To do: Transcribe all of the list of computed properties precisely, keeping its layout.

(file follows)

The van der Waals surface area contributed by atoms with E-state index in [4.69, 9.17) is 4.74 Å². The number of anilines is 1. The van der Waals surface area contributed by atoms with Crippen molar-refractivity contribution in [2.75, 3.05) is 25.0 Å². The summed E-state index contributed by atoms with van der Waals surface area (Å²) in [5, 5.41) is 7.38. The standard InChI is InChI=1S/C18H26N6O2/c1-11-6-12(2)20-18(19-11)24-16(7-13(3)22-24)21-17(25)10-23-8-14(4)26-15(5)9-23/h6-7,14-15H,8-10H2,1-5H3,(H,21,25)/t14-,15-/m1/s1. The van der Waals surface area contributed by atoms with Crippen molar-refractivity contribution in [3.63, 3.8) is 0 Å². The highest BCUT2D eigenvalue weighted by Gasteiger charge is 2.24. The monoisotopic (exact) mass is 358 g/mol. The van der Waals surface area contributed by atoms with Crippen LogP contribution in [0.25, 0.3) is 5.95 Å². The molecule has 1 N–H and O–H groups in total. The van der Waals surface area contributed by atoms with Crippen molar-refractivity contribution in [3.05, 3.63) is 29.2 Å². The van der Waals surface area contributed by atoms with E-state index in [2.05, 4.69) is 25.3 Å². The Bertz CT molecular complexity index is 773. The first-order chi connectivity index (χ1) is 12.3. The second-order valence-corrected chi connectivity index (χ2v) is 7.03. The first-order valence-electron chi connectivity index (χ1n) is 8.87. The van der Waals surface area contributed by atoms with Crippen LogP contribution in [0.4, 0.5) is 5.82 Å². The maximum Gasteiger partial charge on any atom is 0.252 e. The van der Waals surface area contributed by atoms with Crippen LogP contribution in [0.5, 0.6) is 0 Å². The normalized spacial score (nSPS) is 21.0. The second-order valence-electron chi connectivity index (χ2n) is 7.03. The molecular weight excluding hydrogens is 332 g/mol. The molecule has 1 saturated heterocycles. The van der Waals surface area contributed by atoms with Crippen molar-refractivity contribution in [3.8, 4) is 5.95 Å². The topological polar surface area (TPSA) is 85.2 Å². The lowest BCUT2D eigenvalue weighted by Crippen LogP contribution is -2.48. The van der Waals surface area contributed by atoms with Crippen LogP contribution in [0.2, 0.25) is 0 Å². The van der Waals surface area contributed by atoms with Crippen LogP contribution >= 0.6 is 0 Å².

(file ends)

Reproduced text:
The van der Waals surface area contributed by atoms with E-state index in [4.69, 9.17) is 4.74 Å². The number of anilines is 1. The van der Waals surface area contributed by atoms with Crippen molar-refractivity contribution in [2.75, 3.05) is 25.0 Å². The summed E-state index contributed by atoms with van der Waals surface area (Å²) in [5, 5.41) is 7.38. The standard InChI is InChI=1S/C18H26N6O2/c1-11-6-12(2)20-18(19-11)24-16(7-13(3)22-24)21-17(25)10-23-8-14(4)26-15(5)9-23/h6-7,14-15H,8-10H2,1-5H3,(H,21,25)/t14-,15-/m1/s1. The van der Waals surface area contributed by atoms with Crippen molar-refractivity contribution in [3.63, 3.8) is 0 Å². The highest BCUT2D eigenvalue weighted by Gasteiger charge is 2.24. The monoisotopic (exact) mass is 358 g/mol. The van der Waals surface area contributed by atoms with Crippen LogP contribution in [0.25, 0.3) is 5.95 Å². The molecule has 1 N–H and O–H groups in total. The van der Waals surface area contributed by atoms with Crippen molar-refractivity contribution in [3.05, 3.63) is 29.2 Å². The van der Waals surface area contributed by atoms with E-state index in [2.05, 4.69) is 25.3 Å². The Bertz CT molecular complexity index is 773. The first-order chi connectivity index (χ1) is 12.3. The second-order valence-corrected chi connectivity index (χ2v) is 7.03. The first-order valence-electron chi connectivity index (χ1n) is 8.87. The van der Waals surface area contributed by atoms with Crippen LogP contribution in [0.4, 0.5) is 5.82 Å². The maximum Gasteiger partial charge on any atom is 0.252 e. The van der Waals surface area contributed by atoms with Crippen LogP contribution in [0.5, 0.6) is 0 Å². The normalized spacial score (nSPS) is 21.0. The second-order valence-electron chi connectivity index (χ2n) is 7.03. The molecular weight excluding hydrogens is 332 g/mol. The molecule has 1 saturated heterocycles. The van der Waals surface area contributed by atoms with Crippen molar-refractivity contribution in [3.8, 4) is 5.95 Å². The topological polar surface area (TPSA) is 85.2 Å². The lowest BCUT2D eigenvalue weighted by Crippen LogP contribution is -2.48. The van der Waals surface area contributed by atoms with Crippen LogP contribution in [0.2, 0.25) is 0 Å². The van der Waals surface area contributed by atoms with Crippen LogP contribution >= 0.6 is 0 Å².